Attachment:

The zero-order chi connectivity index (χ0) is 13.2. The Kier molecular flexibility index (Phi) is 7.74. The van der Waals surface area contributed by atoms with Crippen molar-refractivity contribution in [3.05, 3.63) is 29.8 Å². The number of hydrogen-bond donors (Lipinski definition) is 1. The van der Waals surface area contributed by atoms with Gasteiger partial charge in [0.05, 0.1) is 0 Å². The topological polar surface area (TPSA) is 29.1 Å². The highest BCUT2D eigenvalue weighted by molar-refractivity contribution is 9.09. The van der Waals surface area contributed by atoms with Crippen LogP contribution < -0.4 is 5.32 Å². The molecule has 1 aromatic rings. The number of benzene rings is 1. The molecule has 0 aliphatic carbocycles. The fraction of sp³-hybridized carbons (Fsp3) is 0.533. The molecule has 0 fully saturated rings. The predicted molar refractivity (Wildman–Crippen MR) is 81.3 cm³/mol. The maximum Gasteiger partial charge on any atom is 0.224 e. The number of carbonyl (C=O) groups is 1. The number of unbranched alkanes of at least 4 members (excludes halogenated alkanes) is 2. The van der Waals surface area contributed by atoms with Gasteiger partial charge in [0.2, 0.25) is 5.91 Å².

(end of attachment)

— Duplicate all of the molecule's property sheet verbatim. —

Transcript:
The zero-order chi connectivity index (χ0) is 13.2. The Kier molecular flexibility index (Phi) is 7.74. The van der Waals surface area contributed by atoms with Crippen molar-refractivity contribution in [3.05, 3.63) is 29.8 Å². The number of hydrogen-bond donors (Lipinski definition) is 1. The van der Waals surface area contributed by atoms with Gasteiger partial charge in [0.05, 0.1) is 0 Å². The topological polar surface area (TPSA) is 29.1 Å². The highest BCUT2D eigenvalue weighted by molar-refractivity contribution is 9.09. The van der Waals surface area contributed by atoms with Crippen LogP contribution < -0.4 is 5.32 Å². The molecule has 1 aromatic rings. The number of benzene rings is 1. The molecule has 0 aliphatic carbocycles. The fraction of sp³-hybridized carbons (Fsp3) is 0.533. The molecule has 0 fully saturated rings. The predicted molar refractivity (Wildman–Crippen MR) is 81.3 cm³/mol. The maximum Gasteiger partial charge on any atom is 0.224 e. The number of carbonyl (C=O) groups is 1. The number of unbranched alkanes of at least 4 members (excludes halogenated alkanes) is 2. The van der Waals surface area contributed by atoms with Gasteiger partial charge in [0.2, 0.25) is 5.91 Å².